LSATMax and COVID-19:
Amid these difficult times, we're lowering the price on all courses.
Free LSAT Practice
LSAT Practice Test
LSAT Practice Test Videos
eBook: The Road to 180
Law School Top 100
LSAT Test Proctor
LSAT Logic Games
Apple App Store
Digital LSAT Simulator
Campus Rep Internship
Fee Waiver Scholarship
LSAT Test Dates
LSAT Message Board
November 2018 LSAT
Consumer: A new law requires all cigarette packaging to display health warnings, disturbing pictures of smoking-relat...
on January 9 at 06:16AM
how to negate answer D?
on January 13 at 03:56AM
Thanks for the question! (D) is tricky argument to negate because weâ€™re negating a conditional statement. First, letâ€™s diagram out (D). Itâ€™s an unless statement, and recall that we can diagram â€œX unless Yâ€ as ~Yâ€”>X. So, applying this to (D), we have
PFLP = people frequently look at the packaging (when taking out cigarettes)
NPASMHP = new packaging affects the smoking habits of people
~PFLP â€”> ~NPASMHP (where â€œ~â€ is shorthand for not)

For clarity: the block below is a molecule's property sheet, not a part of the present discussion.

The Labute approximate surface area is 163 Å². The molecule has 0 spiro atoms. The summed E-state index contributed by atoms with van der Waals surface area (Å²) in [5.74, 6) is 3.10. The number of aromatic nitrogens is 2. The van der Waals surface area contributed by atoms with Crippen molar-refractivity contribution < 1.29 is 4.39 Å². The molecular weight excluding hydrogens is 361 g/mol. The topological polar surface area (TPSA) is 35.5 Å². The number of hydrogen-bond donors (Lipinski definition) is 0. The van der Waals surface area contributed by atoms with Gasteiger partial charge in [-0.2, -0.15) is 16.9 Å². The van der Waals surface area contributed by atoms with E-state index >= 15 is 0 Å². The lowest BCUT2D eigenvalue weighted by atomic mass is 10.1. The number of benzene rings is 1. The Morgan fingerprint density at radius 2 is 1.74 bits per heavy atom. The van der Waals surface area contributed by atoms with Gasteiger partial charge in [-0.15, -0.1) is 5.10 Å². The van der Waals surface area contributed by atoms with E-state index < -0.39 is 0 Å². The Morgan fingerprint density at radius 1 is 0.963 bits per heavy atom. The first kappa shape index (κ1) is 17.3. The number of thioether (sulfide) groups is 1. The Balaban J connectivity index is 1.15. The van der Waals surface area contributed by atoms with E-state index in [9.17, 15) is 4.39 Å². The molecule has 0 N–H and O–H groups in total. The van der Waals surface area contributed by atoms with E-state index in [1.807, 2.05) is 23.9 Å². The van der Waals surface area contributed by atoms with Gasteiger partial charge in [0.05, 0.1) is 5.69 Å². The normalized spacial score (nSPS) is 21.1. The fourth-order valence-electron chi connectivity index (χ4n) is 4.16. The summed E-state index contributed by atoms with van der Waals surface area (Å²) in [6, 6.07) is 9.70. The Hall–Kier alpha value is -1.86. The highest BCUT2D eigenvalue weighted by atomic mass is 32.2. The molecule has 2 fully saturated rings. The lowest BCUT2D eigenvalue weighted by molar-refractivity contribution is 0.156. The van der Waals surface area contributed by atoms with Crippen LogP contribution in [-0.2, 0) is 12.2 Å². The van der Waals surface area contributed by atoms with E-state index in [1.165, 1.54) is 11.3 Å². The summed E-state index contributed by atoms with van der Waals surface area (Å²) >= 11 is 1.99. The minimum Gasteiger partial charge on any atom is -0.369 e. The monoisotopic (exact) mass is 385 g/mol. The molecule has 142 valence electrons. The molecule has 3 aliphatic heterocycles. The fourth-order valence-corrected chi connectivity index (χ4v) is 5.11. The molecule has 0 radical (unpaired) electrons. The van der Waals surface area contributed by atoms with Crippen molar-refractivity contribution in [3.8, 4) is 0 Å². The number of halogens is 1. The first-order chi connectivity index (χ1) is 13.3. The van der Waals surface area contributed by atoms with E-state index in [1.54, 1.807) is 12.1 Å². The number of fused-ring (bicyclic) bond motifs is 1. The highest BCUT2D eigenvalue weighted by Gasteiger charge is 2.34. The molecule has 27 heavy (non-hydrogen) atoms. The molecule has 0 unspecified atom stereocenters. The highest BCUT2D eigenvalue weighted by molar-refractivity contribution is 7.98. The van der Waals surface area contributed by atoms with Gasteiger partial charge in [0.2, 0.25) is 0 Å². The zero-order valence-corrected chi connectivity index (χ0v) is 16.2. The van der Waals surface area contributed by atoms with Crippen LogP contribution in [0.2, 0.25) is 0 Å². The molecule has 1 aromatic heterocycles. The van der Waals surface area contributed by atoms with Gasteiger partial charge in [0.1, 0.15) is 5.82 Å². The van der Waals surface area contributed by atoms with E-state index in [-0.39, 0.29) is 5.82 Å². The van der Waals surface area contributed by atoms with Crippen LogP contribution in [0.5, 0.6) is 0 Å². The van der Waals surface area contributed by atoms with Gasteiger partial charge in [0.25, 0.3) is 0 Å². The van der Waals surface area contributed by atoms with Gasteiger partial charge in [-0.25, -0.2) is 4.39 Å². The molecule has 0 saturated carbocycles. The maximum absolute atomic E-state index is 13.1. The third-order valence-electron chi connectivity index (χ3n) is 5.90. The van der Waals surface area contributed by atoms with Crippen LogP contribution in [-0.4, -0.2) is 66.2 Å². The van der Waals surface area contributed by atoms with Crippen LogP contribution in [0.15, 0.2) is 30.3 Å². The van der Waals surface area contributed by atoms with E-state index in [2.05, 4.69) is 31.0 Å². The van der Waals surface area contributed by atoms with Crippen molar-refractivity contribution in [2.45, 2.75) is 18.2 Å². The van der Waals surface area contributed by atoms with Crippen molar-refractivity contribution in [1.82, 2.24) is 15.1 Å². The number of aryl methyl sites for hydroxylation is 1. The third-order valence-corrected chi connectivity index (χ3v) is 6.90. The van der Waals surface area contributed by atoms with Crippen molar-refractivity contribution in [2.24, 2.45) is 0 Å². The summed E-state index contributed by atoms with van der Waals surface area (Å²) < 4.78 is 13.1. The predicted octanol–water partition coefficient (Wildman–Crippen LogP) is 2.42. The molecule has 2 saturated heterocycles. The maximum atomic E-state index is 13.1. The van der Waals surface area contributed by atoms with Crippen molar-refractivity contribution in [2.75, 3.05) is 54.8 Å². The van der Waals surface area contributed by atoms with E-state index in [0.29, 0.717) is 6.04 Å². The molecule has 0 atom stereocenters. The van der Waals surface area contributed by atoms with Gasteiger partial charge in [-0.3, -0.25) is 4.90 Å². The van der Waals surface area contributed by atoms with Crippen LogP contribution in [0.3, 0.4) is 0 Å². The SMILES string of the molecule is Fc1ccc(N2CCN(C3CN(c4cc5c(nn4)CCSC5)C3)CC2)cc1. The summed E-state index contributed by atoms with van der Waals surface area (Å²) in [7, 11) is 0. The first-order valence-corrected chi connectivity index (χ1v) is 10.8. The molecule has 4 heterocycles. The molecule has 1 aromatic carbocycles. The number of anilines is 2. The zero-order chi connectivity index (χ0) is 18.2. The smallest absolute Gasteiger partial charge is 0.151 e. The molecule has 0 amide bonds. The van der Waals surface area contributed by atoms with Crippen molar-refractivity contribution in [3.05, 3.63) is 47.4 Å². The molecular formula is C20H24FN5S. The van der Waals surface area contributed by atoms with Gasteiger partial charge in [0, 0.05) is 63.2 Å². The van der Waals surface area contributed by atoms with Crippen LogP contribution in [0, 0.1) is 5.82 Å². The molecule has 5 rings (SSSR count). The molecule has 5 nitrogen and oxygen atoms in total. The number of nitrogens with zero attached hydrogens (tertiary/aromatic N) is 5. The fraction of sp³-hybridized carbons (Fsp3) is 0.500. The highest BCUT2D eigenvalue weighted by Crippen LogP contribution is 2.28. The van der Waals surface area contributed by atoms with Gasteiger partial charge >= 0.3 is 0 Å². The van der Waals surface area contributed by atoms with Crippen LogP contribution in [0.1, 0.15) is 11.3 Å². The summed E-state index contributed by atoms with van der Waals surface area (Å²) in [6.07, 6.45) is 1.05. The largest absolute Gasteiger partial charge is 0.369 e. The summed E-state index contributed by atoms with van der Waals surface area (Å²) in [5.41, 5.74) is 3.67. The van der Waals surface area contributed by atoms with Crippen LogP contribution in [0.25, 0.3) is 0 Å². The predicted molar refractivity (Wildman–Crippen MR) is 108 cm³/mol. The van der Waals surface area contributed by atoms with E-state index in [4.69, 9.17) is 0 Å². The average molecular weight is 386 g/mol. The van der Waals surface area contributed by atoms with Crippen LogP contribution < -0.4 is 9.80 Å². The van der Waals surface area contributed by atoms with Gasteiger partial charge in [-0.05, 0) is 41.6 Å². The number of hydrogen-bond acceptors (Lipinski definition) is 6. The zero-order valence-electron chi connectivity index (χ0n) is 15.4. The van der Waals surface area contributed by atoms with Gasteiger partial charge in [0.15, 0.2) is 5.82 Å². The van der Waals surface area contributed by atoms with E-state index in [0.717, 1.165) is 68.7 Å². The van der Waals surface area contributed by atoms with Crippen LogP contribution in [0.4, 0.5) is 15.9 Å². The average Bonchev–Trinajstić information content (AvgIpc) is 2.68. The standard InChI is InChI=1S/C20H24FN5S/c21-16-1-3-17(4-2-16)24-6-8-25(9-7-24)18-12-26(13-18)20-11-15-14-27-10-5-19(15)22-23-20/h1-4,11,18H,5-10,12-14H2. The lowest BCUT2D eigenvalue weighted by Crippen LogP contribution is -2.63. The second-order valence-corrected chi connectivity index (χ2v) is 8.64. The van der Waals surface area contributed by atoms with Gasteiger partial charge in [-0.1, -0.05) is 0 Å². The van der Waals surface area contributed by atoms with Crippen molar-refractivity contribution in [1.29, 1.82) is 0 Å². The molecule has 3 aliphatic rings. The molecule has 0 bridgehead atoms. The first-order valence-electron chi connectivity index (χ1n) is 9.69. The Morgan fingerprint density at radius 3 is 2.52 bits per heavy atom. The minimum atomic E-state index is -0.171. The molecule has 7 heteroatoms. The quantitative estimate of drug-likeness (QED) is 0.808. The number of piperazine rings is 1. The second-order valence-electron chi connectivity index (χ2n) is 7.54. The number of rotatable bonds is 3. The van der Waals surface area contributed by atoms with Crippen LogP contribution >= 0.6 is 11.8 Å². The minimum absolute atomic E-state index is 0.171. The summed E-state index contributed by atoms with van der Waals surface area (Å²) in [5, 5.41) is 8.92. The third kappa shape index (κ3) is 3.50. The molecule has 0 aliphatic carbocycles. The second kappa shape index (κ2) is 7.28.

Now, Iâ€™m going to walk through the formal logic of how to negate the sentence first. We can express pâ€”>q as ~p v q. This is because either p or ~p happens. If ~p happens, obviously, we can conclude ~p. If p happens, we can conclude q by the conditional. Thus, if we know that pâ€”>q, we know that either ~p, or q.
Now we can negate this statement, which gets us p & ~q. This is the negation of the conditional. Applying this to our example, the negation is ~PFLP & NPASMHP.
Letâ€™s walk through this in English. Letâ€™s take an example to understand this. Letâ€™s say we have the following: if I eat this chicken sandwich, I will be full. Whatâ€™s the negation of this? Something thatâ€™s true when this is false and vice versa is the following statement: I ate this chicken sandwich, and I am not full. That shows that the conditional isnâ€™t true, since the sufficient condition happened but the necessary condition didnâ€™t. This, in our example, the negation of (D) occurs when people arenâ€™t frequently looking at the packaging when taking out cigarettes, but the packaging is still affecting the smoking habits of people. And this makes sense. How do we negate a sentence that tells us that X wonâ€™t happen, unless Y happens? Show that X did happen, even though Y didnâ€™t happen. Hope this helps! Feel free to ask any other questions that you might have.
Posting to the forum is only allowed for members with active accounts.